With the 2013 harvest largely completed, many farmers have turned to delayed pricing as they wait to see what the corn market will do. But is delayed pricing a smart move?
Unfortunately, it can actually pose more challenges than opportunities, says Jerry Gulke, president, The Gulke Group.
"There’s an option that elevators offer that says bring us some corn, deliver it and get it off your farm," Gulke tells Weekend Market Report’s Pam Fretwell. "You can delay the pricing (DP), and for that it will cost you a nickel a month, let’s say, some places more. Whenever you want to sell that grain, just let us know, and we’ll price it for you. So under that situation you don’t have the basis locked in and you don’t have the futures locked in. So the basis could go up and the futures could go up, or the futures up and the basis down, but if you’re inherently disgusted with the fact that corn now is below the cost of production for a lot of people, (the farmer who hasn't sold might be saying,) 'I’m not going to give it away.'"
He encourages farmers to consider the numbers behind the proposition of delayed pricing.
"Now you’re going to pay 5 cents a bushel to store it at an elevator," Gulke continues. "I looked at the elevators that are offering this, and some were in my area, there’s not a lot of carry. The basis is pretty good right now, but you get out into March and they’ve taken a dime away because they think the farmers are eventually going to sell. So when you get all done, if you hold it three months it takes 15 cents a bushel to get your money back, and then the basis right now might be 10 under, 10 over or whatever, and they’re quoting 30 under. It’s going to be really hard."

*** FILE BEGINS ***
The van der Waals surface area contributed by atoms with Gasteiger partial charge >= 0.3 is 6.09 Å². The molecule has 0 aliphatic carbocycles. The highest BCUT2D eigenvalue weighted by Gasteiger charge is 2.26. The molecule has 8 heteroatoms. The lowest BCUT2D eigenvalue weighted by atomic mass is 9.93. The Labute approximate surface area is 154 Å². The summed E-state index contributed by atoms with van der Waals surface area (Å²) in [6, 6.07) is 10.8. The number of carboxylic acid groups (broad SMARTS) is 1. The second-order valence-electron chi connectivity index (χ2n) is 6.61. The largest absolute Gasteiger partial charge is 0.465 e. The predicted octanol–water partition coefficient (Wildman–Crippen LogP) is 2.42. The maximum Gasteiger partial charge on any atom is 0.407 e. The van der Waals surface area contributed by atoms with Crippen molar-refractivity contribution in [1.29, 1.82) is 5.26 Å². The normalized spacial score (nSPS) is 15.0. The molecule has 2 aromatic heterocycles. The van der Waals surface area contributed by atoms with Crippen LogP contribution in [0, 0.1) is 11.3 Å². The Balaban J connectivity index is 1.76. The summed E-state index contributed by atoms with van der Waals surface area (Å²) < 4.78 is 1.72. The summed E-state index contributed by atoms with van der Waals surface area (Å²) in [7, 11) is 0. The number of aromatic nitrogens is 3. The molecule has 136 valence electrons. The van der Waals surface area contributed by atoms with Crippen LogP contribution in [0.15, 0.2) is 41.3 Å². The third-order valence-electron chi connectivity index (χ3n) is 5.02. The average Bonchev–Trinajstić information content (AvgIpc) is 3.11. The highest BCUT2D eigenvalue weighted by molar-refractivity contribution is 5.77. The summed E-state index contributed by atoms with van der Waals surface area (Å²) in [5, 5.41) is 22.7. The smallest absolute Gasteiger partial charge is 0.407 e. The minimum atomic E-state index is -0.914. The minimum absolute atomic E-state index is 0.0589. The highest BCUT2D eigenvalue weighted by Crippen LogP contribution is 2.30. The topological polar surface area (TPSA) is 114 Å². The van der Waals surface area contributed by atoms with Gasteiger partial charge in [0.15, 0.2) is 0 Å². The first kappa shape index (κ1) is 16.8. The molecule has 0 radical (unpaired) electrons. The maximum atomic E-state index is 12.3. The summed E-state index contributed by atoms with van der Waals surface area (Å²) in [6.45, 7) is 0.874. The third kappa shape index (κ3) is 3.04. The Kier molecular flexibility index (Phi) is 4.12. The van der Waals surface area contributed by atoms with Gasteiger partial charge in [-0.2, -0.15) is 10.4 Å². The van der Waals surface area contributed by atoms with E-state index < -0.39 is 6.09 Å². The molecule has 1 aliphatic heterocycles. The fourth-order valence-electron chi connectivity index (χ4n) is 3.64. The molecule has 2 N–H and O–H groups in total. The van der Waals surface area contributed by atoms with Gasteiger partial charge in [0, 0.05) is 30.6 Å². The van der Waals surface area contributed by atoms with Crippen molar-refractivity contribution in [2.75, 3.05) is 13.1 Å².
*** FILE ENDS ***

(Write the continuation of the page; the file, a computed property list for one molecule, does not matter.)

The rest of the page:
Ultimately, opting for delayed pricing is a gamble that that becomes more costly with time.
"The market’s going to have to make a big move before you have any money in it," Gulke notes. "I think it goes back to the point that if you don’t have your own storage—you go to an elevator—you’re going to build somebody’s storage, and you might as well build your own over time because you lose beneficial interest in your grain. I’m going to give you my grain, fill the pipeline, but I’m going to pay you for the right to re-own it later or to sell it at a higher price. It’s kind of an oxymoron. You can’t fill the pipeline and keep somebody bidding on your grain. You’ve got to either hold it off the market, make them come and get it or have a short crop like we’ve had in the last couple of years."
Click the play button below to hear Gulke’s complete market analysis in the Weekend Market Report, including a discussion of land prices and auctions: